A Modern Update Inside the McNinch House
The site might be known for its period style, but an update to the second-story living quarters is a departure from the past
THE FIRST TIME Ellen Davis saw the 1892 Queen Anne-style home on North Church Street, the porch sagged, sunlight streamed in through holes in the roof, the brick chimneys threatened to topple over, and water damage permeated the walls, ceilings, and floors of every room. “It looked like (the previous owner) hadn’t done a single bit of work in the last 20 years,” she recalls.
Despite its roughshod appearance, Davis fell in love. She purchased the house in 1978, and set out to restore it.
Davis updated the main level of the 6,000-square-foot home to create The McNinch House, an iconic fine dining restaurant in Fourth Ward celebrated for its menu as well as its period details.
In the restaurant, Davis restored the original carved wood moldings and fireplaces and chose rich paint colors, velvet draperies, and ornate chandeliers to reflect the era of the Victorian home. When it came time to do a recent redesign of her personal residence on the second floor, Davis took a different approach.
After living in the home for almost four decades, Davis decided the Victorian-era colors and furnishings no longer reflected her taste, and she set about redesigning her living quarters. The reimagined space is bright and modern, but retains the original layout and all of the period details.
“In the beginning, I had a grand idea of how beautiful it would be, and once I started working on it, I realized how much time, effort, and money it would take to do it right,” she says.
Davis sanded and refinished most of the woodwork on her own, including the mantels over four of the fireplaces on the second floor. To preserve an original carved architectural piece mounted from the ceiling in the narrow hall, she perched on the top rung of a ladder to scrub, sand, and stain the piece until its original grandeur was restored. Looking back, she admits, “It might not have been the safest thing to do, but I was determined to get it done.”
Davis channeled the same determination into finding the furnishings and accessories for her home. The rooms are a mixture of metallics with pops of purple; whimsical accessories and modern artwork are prominent throughout the spaces.
The sitting room at the front of the house is painted a light lavender and outfitted with a pair of silver slipper chairs, a carved metallic table, and an oversized curved desk topped with a cut crystal lamp. Davis refers to the space, which overlooks North Church Street, as Mattie’s room.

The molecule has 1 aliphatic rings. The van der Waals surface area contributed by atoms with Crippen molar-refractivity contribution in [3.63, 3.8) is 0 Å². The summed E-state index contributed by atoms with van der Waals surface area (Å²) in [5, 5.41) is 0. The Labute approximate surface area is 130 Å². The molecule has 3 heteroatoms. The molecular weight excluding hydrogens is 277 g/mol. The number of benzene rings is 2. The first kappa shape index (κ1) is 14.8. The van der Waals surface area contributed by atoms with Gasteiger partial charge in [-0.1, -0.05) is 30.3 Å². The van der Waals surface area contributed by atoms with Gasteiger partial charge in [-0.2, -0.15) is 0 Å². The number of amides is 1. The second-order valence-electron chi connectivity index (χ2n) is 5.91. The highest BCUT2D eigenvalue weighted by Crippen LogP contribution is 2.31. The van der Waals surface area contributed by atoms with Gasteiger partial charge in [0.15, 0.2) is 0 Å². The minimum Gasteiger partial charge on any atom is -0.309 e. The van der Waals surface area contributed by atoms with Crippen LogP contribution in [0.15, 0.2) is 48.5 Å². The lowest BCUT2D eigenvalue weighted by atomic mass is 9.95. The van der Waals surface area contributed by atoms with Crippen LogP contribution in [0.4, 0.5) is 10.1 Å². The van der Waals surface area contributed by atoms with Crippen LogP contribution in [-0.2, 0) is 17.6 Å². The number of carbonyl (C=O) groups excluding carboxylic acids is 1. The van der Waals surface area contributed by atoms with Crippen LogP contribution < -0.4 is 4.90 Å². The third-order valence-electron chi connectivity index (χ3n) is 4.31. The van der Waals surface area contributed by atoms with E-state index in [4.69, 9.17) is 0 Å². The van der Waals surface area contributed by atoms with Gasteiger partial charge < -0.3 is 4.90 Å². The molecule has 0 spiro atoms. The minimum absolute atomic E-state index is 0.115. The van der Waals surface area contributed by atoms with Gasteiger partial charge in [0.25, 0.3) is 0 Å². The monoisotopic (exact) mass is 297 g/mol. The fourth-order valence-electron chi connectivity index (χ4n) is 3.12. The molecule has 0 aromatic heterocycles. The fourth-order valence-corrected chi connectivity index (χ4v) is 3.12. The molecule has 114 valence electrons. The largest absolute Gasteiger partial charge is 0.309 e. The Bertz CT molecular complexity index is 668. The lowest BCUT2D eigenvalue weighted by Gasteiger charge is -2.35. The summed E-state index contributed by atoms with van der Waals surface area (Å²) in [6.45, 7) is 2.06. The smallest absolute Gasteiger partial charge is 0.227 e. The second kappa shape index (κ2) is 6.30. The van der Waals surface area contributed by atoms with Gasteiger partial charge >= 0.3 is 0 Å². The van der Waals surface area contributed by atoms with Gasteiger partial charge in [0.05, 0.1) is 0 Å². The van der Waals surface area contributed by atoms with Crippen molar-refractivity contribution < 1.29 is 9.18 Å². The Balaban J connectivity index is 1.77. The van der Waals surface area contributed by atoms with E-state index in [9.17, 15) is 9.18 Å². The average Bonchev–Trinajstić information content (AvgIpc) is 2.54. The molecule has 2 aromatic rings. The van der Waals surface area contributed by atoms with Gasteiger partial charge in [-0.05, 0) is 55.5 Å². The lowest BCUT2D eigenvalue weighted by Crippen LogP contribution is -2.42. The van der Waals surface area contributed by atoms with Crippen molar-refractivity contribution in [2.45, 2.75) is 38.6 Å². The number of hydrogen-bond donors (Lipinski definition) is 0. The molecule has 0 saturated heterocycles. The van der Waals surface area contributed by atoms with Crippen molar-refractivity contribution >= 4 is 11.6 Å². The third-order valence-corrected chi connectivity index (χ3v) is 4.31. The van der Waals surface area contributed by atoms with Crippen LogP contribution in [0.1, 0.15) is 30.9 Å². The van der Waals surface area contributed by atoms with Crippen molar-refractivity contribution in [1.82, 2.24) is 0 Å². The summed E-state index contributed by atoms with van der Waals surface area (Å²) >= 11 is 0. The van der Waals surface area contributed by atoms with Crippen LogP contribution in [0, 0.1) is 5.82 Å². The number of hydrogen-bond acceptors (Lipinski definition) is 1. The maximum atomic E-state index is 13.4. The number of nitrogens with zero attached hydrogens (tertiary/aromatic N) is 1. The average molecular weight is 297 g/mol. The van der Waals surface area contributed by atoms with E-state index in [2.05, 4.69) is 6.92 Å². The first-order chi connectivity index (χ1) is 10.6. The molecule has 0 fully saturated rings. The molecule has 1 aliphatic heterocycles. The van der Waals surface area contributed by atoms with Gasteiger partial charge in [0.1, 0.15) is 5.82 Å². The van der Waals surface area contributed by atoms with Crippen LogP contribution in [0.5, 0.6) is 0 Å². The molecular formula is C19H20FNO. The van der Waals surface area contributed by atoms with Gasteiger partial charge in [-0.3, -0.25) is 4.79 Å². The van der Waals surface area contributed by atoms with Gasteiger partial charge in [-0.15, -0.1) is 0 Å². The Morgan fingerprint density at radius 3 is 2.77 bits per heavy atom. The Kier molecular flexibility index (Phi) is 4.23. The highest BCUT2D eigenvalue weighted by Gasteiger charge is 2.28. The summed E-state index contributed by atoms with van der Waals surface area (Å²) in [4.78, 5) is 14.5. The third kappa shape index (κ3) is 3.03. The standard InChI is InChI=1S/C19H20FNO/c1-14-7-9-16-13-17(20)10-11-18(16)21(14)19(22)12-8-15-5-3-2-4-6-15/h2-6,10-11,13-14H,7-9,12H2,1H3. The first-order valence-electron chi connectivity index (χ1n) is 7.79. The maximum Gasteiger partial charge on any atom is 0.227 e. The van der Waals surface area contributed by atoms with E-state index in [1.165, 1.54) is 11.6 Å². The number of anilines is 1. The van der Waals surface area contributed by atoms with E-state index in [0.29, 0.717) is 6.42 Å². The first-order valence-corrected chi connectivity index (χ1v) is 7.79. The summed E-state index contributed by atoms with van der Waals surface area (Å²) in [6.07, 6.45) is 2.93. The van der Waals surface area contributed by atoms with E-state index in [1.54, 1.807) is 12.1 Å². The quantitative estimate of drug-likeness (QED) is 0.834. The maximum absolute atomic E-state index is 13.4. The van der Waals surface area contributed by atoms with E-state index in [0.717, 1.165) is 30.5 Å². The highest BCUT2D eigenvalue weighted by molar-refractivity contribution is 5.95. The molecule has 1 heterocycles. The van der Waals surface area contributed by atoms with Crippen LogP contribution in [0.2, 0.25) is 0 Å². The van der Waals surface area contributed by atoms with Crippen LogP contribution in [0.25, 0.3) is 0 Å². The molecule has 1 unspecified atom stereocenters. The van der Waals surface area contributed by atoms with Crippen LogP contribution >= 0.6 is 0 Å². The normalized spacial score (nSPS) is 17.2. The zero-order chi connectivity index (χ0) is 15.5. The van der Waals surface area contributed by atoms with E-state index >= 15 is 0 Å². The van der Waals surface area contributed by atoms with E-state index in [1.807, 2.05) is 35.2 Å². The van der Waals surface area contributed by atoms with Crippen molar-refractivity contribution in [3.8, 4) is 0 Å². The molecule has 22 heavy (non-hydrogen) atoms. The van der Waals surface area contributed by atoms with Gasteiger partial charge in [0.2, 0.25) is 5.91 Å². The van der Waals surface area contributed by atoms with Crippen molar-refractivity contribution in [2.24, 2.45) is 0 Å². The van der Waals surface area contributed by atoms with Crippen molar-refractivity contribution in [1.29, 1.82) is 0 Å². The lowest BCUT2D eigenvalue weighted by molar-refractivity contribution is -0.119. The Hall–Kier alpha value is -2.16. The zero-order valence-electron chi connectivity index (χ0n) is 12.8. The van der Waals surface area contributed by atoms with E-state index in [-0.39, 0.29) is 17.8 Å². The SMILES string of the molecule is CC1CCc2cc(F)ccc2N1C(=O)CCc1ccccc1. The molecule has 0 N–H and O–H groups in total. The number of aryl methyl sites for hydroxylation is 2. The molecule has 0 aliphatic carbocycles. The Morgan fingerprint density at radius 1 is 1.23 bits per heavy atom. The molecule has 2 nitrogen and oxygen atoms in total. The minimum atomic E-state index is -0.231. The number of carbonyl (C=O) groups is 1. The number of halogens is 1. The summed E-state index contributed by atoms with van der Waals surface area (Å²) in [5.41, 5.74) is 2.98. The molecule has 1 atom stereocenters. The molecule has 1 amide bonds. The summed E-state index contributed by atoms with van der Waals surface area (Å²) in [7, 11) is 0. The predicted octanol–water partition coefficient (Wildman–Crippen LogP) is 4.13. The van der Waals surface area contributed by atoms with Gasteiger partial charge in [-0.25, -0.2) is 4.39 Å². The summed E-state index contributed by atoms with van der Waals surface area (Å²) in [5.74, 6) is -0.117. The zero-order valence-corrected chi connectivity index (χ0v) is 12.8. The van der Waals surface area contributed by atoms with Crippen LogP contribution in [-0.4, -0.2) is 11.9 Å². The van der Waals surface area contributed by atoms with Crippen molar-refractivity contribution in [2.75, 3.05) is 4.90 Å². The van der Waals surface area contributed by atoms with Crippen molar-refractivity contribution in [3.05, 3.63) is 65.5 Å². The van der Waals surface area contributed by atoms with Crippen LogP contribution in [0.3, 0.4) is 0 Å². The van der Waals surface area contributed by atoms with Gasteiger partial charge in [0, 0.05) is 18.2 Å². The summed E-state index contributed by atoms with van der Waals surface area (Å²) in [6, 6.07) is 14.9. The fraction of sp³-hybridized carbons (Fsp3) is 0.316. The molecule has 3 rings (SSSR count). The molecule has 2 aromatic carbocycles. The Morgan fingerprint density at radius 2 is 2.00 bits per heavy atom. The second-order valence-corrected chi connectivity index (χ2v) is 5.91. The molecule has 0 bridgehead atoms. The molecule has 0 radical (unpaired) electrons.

“Mattie (McNinch, the last original owner of the home) used to look out the window and shout at people on the street not to park in front of the house,” Davis explains.
The colors from Mattie’s room are repeated in the front parlor, where a tufted sofa and a pair of Louis XVI chairs covered in peacock blue fabric are arranged around a purple, tufted ottoman—all pieces Davis found on one of her regular shopping expeditions to High Point. The tiles on one of the home’s nine original fireplaces were too damaged to salvage, so Davis chose one-inch tiles in a rich purple hue to match a favorite pair of shoes.
The master bedroom adjacent to the parlor features a curved, damask sofa in a light shade of pink, to match the pink-and-green ribbon tiles on the original fireplace. The ribbon details carry through to the mantel, which Davis spent countless hours refinishing. A dressing table—another find in High Point—has a black alligator finish and rhinestone accents. The bed—with its tufted leather headboard and rich purple bedding—is the centerpiece of the room and a great vantage point for admiring the eclectic collection of accessories that includes a ceramic pink flamingo on the mantel.
“I am really taken with flamingos,” Davis says. “I started with one, and they just kept multiplying.”
Like most homes of its era, the McNinch House did not have a proper master bathroom. Davis transformed a nursery into a modern, spa-like retreat, complete with an expansive tile shower, claw-foot bathtub, ornate mirrors, and a crystal chandelier.
The kitchen, located in the former servants’ quarters, was one of the most difficult rooms to remodel. It’s one of the smallest rooms on the second floor, but it has six walls, two windows, a fireplace, and two doors. Getting the layout right required creative thinking.
“I got wine boxes (from the restaurant) and stacked them up where I thought the cabinets should go, to see how it would look,” she explains.
The resulting design includes two banks of cabinets and two separate furniture pieces from IKEA for additional storage. Davis painted the fireplace white and hung a vibrant painting of butterflies over the mantel to bring a pop of color into the gray-and-white room. A square Lucite table is a new addition to the space.
“I had the (Lucite) chairs, and, when I saw this table, I knew it would be perfect, but I thought it was too expensive,” she recalls. “But I couldn’t stop thinking about it, so I went back and bought it. I was right. It’s perfect in the kitchen.”
While Davis admits that she’ll never consider the house finished, she is pleased with how the latest changes updated her living quarters while maintaining the historical integrity of the home. “I’m responsible for making this place as pretty and as well-preserved as I can,” she says.